Life after death row

Last updated 05:00 30/06/2013
James Minchin III

FREED: Aden Young has his breakout moment as Daniel Holden in Rectify.

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Rectify, the eagerly awaited mini-series from Breaking Bad's team of producers, is a work of fiction. But its premise, a man freed by DNA evidence after half a lifetime in prison, has been stubbornly asserting itself in our cultural consciousness.

Still reeling from 19 years in solitary confinement, Daniel Holden (Aden Young of Killer Elite, having a breakout moment), has no option but to return to the sharp-toothed hometown that demonised him for raping and killing a teenage girl. Paulie, Georgia, doesn't have a bar where you can get a stiff drink but you can bet everybody knows your name.

Rectify, premiering tomorrow on Sky's Rialto Channel, holds its own with Restless and Top of the Lake, which also debuted on Unite States network Sundance Channel earlier this year. Flawless production design and lush cinematography make Rectify visually stunning, but its simmering mystery and artfully depicted dysfunction make every scene hum with tension.

Opinion on Holden's guilt is divided in Paulie. It's hard to forget his confession, however coerced it might have been, and the fact that he was found incoherent with the girl's body, which he'd covered with wildflowers. There are few doubts among the men who put Holden away the first time, including a prosecutor who rode the verdict into office.

"Don't report that he was exonerated," insists state Senator Roland Foulkes as Holden walks free - for now. "His sentence was vacated on a technicality." Like the others involved in the case, Foulkes (Michael O'Neill of The West Wing) is either evil or clinging to his last shred of conscience.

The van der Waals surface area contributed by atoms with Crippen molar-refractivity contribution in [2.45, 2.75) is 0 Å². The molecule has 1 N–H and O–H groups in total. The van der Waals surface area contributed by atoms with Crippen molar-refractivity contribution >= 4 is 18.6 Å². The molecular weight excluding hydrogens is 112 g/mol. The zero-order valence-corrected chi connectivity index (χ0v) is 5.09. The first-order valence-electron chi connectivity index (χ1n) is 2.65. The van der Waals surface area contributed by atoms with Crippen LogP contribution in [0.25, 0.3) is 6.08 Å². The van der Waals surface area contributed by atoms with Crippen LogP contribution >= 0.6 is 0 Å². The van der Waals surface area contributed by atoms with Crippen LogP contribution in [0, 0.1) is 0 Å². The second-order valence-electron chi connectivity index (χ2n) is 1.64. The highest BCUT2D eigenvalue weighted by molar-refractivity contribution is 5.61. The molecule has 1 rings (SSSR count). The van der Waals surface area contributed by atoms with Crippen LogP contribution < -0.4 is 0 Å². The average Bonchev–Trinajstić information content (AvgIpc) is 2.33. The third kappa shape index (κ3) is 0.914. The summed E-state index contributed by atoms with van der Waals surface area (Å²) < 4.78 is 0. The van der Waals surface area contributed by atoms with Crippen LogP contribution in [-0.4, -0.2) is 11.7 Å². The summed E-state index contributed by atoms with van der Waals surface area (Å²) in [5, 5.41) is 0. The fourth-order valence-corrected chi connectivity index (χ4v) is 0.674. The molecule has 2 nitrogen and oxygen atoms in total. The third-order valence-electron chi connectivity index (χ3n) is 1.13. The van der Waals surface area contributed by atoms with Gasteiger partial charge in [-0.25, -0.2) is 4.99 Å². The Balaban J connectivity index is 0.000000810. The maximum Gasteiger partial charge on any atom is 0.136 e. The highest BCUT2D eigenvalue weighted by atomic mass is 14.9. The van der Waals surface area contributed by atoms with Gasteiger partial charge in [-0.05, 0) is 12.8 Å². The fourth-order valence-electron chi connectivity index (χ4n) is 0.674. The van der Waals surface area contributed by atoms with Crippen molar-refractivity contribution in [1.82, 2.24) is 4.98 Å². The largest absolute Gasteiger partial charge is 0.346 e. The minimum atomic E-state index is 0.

If anyone is the saviour in this Lazarus story, it's Daniel's stepbrother's wife, Tawney. Adelaide Clemens, who is also starring in The Great Gatsby, is convincing as an honest-to-goodness sincere southern Christian.

Everyone on screen in Rectify, down to who pours the coffee at the diner, is fully realised, and everyone has a part to play in revealing who killed Hannah Dean by the river 20 years ago.

What Holden remembers about that night is anyone's guess. He emerges from his tiny, whitewashed cell an unfrozen caveman with a thousand-yard stare, to an unrecognisable family tiptoeing around him and TV crews accosting him at Wal-Mart.

"I'll probably be happier later," he says in one of his Rumsfeld-esque soliloquies. "Perhaps I will be angrier later, as I will be happier."

For now, he wants to dig his Walkman out of the attic and listen to Cracker. And go to the baseball field and eat a candy bar on the grass.

Meanwhile, his lawyer (Luke Kirby, Take This Waltz) gets down to business trying to keep him free. His first stop: Holden's first lawyer, Rutherford Gaines (Hal Holbrook, a terrifying Gothic force sitting motionless in an armchair).

Gaines has bad news: He didn't save the case files, and juries don't always care about DNA.

"Don't let all this modern technology lull you," he warns. "If you're thinking you're in modern times, watch yourself."


Rectify, Monday, 8.30pm, Rialto Channel

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- Sunday Star Times


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